With those assumptions in place, I then start asking myself a series of questions, and do research around the answers:

What is the historical precedent?

There is nothing that happens that has not happened countless other times throughout human history. Human societies, for the most part, are flawed in the same ways and make the same mistakes. But we forget about those mistakes every generation or two, so we end up repeating them.

Getting historical perspective is immediately useful because it snaps you out of irrationally feeling that what’s happening is of “end of the world” proportions. It humbles you to see that every generation before you has gone through a similar struggle. And in most cases, things eventually improved. 

In this case, the United States has a long, long, long history of both police brutality and racially-motivated riots stretching back hundreds of years. They happened not so long ago in 2014, in Ferguson and Baltimore. But also the Rodney King riots in 1992, the DNC in 1968, Detroit in 1943, Tulsa in 1921, the Red Summer in 1919, etc. Race riots are as American as baseball and apple pie. And sadly, that’s because racism is as American as baseball and apple pie. It’s an inextricable part of our country’s history, and despite great progress made over the past 100 years, the data is overwhelming and clear: this continues to be a huge problem today.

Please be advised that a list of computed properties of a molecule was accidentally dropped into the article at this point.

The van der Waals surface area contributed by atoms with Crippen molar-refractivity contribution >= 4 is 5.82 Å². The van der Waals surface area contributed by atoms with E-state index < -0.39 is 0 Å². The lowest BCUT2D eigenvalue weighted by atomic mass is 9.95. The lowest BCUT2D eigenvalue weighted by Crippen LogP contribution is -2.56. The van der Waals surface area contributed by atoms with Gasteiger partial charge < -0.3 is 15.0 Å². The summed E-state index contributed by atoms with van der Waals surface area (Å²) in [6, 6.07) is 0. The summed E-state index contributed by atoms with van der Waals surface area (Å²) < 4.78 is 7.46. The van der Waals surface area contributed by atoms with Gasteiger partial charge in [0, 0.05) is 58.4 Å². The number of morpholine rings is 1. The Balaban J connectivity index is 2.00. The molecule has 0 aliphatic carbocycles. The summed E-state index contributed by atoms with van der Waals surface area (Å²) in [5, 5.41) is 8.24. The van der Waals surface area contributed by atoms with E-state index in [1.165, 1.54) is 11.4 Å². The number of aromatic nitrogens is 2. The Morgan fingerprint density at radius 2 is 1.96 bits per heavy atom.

What human biases are at play?

If there’s one psychology lesson everyone should be forced to learn in school it’s that human perceptions are fundamentally inaccurate. Your mind takes shortcuts and these shortcuts are, by and large, self-serving. Our perceptions consistently fall into common traps, and unless we’re aware of them, we’ll helplessly fall into them again and again.

There are many such traps, but I’ve found the following to be the most common and consequential: 

  • Actor/observer asymmetry – When other people do something wrong, we assume their intentions are bad. When we do the same thing, we assume our intentions are good.  
  • Confirmation bias – The tendency to only seek out views and attitudes that reflect our own. See: all of social media. 
  • The fallacies of composition/division – The tendency to judge a whole group based on the actions of one member of that group. Also the tendency to judge an individual based on their affiliation with a group. 
  • Salience bias – Our tendency to focus on what causes an emotional reaction regardless of whether or not it is important.
  • Negativity bias – We pay more attention to negative events and perceive them to be more important than positive events. (Note: This is why the news is always so negative.)
  • Impact bias – A tendency to overestimate the future impact of whatever is occurring in the present moment.